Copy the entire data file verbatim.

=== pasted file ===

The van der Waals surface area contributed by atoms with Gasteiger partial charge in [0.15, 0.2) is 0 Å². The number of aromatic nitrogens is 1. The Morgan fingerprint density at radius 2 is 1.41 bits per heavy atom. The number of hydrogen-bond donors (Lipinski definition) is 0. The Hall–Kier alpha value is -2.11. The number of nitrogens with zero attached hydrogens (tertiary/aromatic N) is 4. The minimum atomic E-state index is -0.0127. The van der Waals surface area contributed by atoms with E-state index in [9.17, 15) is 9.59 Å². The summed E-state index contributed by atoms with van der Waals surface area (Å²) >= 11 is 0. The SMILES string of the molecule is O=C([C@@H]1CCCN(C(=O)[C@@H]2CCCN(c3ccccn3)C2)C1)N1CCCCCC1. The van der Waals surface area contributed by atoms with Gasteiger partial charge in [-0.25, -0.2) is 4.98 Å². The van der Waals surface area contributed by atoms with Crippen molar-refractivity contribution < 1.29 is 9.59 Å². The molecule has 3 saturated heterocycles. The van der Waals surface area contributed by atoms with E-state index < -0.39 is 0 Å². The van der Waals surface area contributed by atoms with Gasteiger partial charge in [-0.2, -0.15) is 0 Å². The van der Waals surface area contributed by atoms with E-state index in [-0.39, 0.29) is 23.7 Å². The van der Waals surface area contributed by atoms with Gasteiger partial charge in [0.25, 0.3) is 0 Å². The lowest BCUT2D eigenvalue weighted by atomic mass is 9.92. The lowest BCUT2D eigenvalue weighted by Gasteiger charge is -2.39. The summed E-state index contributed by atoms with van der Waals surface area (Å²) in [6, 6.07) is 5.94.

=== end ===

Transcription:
The van der Waals surface area contributed by atoms with Gasteiger partial charge in [0.15, 0.2) is 0 Å². The number of aromatic nitrogens is 1. The Morgan fingerprint density at radius 2 is 1.41 bits per heavy atom. The number of hydrogen-bond donors (Lipinski definition) is 0. The Hall–Kier alpha value is -2.11. The number of nitrogens with zero attached hydrogens (tertiary/aromatic N) is 4. The minimum atomic E-state index is -0.0127. The van der Waals surface area contributed by atoms with E-state index in [9.17, 15) is 9.59 Å². The summed E-state index contributed by atoms with van der Waals surface area (Å²) >= 11 is 0. The SMILES string of the molecule is O=C([C@@H]1CCCN(C(=O)[C@@H]2CCCN(c3ccccn3)C2)C1)N1CCCCCC1. The van der Waals surface area contributed by atoms with Gasteiger partial charge in [-0.25, -0.2) is 4.98 Å². The van der Waals surface area contributed by atoms with Crippen molar-refractivity contribution < 1.29 is 9.59 Å². The molecule has 3 saturated heterocycles. The van der Waals surface area contributed by atoms with E-state index < -0.39 is 0 Å². The van der Waals surface area contributed by atoms with Gasteiger partial charge in [-0.2, -0.15) is 0 Å². The van der Waals surface area contributed by atoms with E-state index in [-0.39, 0.29) is 23.7 Å². The van der Waals surface area contributed by atoms with Gasteiger partial charge in [0.25, 0.3) is 0 Å². The lowest BCUT2D eigenvalue weighted by atomic mass is 9.92. The lowest BCUT2D eigenvalue weighted by Gasteiger charge is -2.39. The summed E-state index contributed by atoms with van der Waals surface area (Å²) in [6, 6.07) is 5.94.